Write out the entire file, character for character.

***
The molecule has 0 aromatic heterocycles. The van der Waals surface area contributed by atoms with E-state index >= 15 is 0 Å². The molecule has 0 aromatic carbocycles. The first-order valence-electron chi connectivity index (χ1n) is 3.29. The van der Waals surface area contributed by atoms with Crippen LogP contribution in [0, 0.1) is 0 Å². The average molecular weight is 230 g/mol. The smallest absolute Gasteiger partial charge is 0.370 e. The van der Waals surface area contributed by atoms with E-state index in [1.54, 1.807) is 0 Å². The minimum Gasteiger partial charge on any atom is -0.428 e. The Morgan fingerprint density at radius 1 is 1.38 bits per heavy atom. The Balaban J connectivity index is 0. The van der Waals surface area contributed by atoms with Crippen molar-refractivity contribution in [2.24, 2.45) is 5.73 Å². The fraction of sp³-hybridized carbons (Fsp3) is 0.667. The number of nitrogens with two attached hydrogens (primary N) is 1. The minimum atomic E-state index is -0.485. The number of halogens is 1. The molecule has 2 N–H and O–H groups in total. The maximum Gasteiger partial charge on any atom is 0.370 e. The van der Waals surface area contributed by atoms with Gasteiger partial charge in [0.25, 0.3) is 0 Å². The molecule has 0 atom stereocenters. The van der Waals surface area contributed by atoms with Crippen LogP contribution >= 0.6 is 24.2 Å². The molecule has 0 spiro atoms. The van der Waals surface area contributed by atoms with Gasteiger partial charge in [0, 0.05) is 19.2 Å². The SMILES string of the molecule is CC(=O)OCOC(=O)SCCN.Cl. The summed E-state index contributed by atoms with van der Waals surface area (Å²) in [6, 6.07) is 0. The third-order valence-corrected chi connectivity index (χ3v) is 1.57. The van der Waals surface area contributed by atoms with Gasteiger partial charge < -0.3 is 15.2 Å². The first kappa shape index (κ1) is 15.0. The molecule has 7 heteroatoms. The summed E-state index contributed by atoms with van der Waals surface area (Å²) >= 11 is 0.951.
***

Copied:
The molecule has 0 aromatic heterocycles. The van der Waals surface area contributed by atoms with E-state index >= 15 is 0 Å². The molecule has 0 aromatic carbocycles. The first-order valence-electron chi connectivity index (χ1n) is 3.29. The van der Waals surface area contributed by atoms with Crippen LogP contribution in [0, 0.1) is 0 Å². The average molecular weight is 230 g/mol. The smallest absolute Gasteiger partial charge is 0.370 e. The van der Waals surface area contributed by atoms with E-state index in [1.54, 1.807) is 0 Å². The minimum Gasteiger partial charge on any atom is -0.428 e. The Morgan fingerprint density at radius 1 is 1.38 bits per heavy atom. The Balaban J connectivity index is 0. The van der Waals surface area contributed by atoms with Crippen molar-refractivity contribution in [2.24, 2.45) is 5.73 Å². The fraction of sp³-hybridized carbons (Fsp3) is 0.667. The number of nitrogens with two attached hydrogens (primary N) is 1. The minimum atomic E-state index is -0.485. The number of halogens is 1. The molecule has 2 N–H and O–H groups in total. The maximum Gasteiger partial charge on any atom is 0.370 e. The van der Waals surface area contributed by atoms with Gasteiger partial charge in [0.25, 0.3) is 0 Å². The molecule has 0 atom stereocenters. The van der Waals surface area contributed by atoms with Crippen LogP contribution >= 0.6 is 24.2 Å². The molecule has 0 spiro atoms. The van der Waals surface area contributed by atoms with Gasteiger partial charge in [0, 0.05) is 19.2 Å². The SMILES string of the molecule is CC(=O)OCOC(=O)SCCN.Cl. The summed E-state index contributed by atoms with van der Waals surface area (Å²) in [6, 6.07) is 0. The third-order valence-corrected chi connectivity index (χ3v) is 1.57. The van der Waals surface area contributed by atoms with Gasteiger partial charge < -0.3 is 15.2 Å². The first kappa shape index (κ1) is 15.0. The molecule has 7 heteroatoms. The summed E-state index contributed by atoms with van der Waals surface area (Å²) >= 11 is 0.951.